When people ask me what my husband does for a living, I’m always met with the strangest responses. I’ve heard things like, “Do you and your husband live together?” “How can he work here if he works for another state?” or “Does he work in New York or the other state?” You see, for the past 31 years, my husband has worked as a tax auditor for the state of Missouri. Yes, Missouri.
When he was in his final semester of college, the Missouri Department of Revenue came to campus to hire auditors for their field office on Long Island. Hubby and several of his classmates were interviewed and subsequently hired for the field office. It was an exciting time, not only because graduation loomed on the horizon, but these students had a job, right out of college. It really was a wonderful turn of events, in hindsight. We’ve also made wonderful friends for life from this moment in time.
The job required auditors to check tax returns of corporations who did business in the state of Missouri. This included many well-known companies with which many were quite familiar. Hubby and his co-workers were required to travel to the headquarters of some of these corporations, which often meant that they were away from home for several days at a time. The pay-off was that they were compensated with time off for their travel time. They also got to visit places in their down-time that they normally wouldn’t, such as Durgin-Park in downtown Boston.
One sunny May morning, my husband told me that he’d gotten the day off with pay. It was just before Mother’s Day, which meant we would have a day together to search for plants for our moms. When I’d asked him if he’d taken vacation time, he smiled. “Nope,” he offered with a grin, “It’s Truman Day.”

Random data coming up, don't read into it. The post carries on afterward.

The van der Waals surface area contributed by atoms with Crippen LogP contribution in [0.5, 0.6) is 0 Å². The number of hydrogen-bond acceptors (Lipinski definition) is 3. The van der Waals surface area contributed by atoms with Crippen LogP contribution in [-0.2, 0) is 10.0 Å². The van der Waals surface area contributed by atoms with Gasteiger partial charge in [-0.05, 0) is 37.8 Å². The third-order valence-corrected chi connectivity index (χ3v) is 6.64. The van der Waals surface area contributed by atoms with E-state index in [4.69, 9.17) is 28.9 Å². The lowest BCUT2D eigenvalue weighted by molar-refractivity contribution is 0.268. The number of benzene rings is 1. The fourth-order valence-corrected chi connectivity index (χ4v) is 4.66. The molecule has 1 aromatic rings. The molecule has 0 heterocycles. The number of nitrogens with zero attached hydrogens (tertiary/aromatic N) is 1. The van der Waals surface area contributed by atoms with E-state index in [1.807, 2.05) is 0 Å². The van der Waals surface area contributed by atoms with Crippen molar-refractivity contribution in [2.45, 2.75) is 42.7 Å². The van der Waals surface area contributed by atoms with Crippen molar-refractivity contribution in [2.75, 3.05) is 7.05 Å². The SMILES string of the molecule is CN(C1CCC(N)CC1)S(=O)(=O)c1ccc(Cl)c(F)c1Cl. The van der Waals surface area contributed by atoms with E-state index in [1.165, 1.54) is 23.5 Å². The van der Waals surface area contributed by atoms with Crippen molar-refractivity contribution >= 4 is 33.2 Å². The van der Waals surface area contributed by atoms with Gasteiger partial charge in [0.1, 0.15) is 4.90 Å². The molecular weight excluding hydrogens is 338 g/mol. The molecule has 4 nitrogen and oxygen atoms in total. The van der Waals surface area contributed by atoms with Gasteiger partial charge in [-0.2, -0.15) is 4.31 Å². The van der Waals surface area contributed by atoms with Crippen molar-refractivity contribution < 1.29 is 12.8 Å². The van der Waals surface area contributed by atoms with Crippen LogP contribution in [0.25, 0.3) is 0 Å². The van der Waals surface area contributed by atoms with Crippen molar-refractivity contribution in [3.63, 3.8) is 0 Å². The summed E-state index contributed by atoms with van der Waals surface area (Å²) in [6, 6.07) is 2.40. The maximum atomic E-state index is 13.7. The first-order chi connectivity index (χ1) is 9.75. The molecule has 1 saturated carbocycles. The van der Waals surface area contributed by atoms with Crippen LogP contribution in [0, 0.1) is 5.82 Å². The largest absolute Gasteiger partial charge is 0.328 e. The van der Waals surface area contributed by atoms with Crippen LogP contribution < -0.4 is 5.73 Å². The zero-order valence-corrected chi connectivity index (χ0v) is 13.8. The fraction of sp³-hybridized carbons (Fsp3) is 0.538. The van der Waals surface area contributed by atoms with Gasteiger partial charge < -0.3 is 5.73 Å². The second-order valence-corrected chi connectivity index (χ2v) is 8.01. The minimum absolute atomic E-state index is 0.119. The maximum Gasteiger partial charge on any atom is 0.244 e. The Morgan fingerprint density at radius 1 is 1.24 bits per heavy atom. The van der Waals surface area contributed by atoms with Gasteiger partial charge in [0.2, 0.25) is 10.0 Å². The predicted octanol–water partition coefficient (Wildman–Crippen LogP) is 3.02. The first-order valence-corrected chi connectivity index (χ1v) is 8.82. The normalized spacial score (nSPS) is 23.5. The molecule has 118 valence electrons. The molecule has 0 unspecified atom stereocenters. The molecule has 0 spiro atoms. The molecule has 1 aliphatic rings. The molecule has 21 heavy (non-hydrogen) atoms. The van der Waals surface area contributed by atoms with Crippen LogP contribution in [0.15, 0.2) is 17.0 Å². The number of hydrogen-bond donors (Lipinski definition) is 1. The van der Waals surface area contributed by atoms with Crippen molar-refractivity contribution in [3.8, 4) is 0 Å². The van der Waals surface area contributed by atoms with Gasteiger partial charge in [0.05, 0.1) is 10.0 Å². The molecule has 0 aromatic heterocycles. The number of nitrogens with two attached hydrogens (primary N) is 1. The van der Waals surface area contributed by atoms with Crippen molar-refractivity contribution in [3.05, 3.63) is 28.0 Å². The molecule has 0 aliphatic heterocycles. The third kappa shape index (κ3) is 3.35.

For those of us who don’t live in Missouri, here’s a basic primer on Truman Day. The commemorative holiday is celebrated on May 8, which is the birth date of our 33rd President of the United States: Harry S Truman. Harry Truman was the only president who hailed from Missouri, which is the reason for the celebration. It’s a paid holiday, and most folks from Missouri are proud to celebrate it. If May 8 falls on a weekend, the holiday is celebrated on the nearest weekday. The financial crisis of 2008 to 2010 almost saw the abolition of the holiday by state government, but this move was unsuccessful. Most red-blooded Missourians love their Harry. For the record, for some unknown reason, people from Missouri were called “Pukes” in the 1800s, and the state was known as “The Puke State.” Really, folks, I can’t make this up. Ask Google, Siri, or Alexa. I’m still recovering from that bit of trivia.
The legacy of Harry Truman began on May 8, 1884 near Independence, MO. Harry grew up on his family’s farm in Lamar. He served in France during the first World War as an artillery officer. When he returned stateside, he joined the Democratic Party. In 1922, he was elected to public office as a county official. In 1934, he became a U.S. Senator for the state, for which he served 10 years.
In 1945, Harry Truman became the vice president to Franklin D. Roosevelt. That April, he became president after FDR passed away. As president during the final months of World War II, one of his decisions was to drop the atomic bomb on both Hiroshima and Nagasaki. He was elected to another term in office in 1948 but was defeated by Dwight D. Eisenhower in 1952.
Harry Truman was a man of words. Credited with over seventy famous quotes, his most famous by far would most likely be, “If you can’t stand the heat, get out of the kitchen.” Another favorite is, “If that’s art, I’m a Hottentot!” Or even better might be, “Study men, not historians.”
As a note of interest, Harry Truman’s parents couldn’t decide on a middle name for their infant son, so they gave him the middle initial “S”. It doesn’t stand for anything, but it does pay tribute to several family members whose names begin with the same letter.
This year, May 8 fell on a Friday. This thrilled my husband, who loves a three-day weekend as much as anyone. Although we didn’t make our yearly pilgrimage to Hick’s Nursery or Home Depot for several flats of impatiens and petunias, we did manage to score a good deal on a printer for home use, which will serve him well as he works from home for the foreseeable future during the ongoing crisis. I remember well this quote of Harry’s, which is perfect for our current clime: “We must have strong minds, ready to accept facts as they are.” And so it is. Happy Birthday, Harry.
Patty Servidio is an Anton Media Group columnist.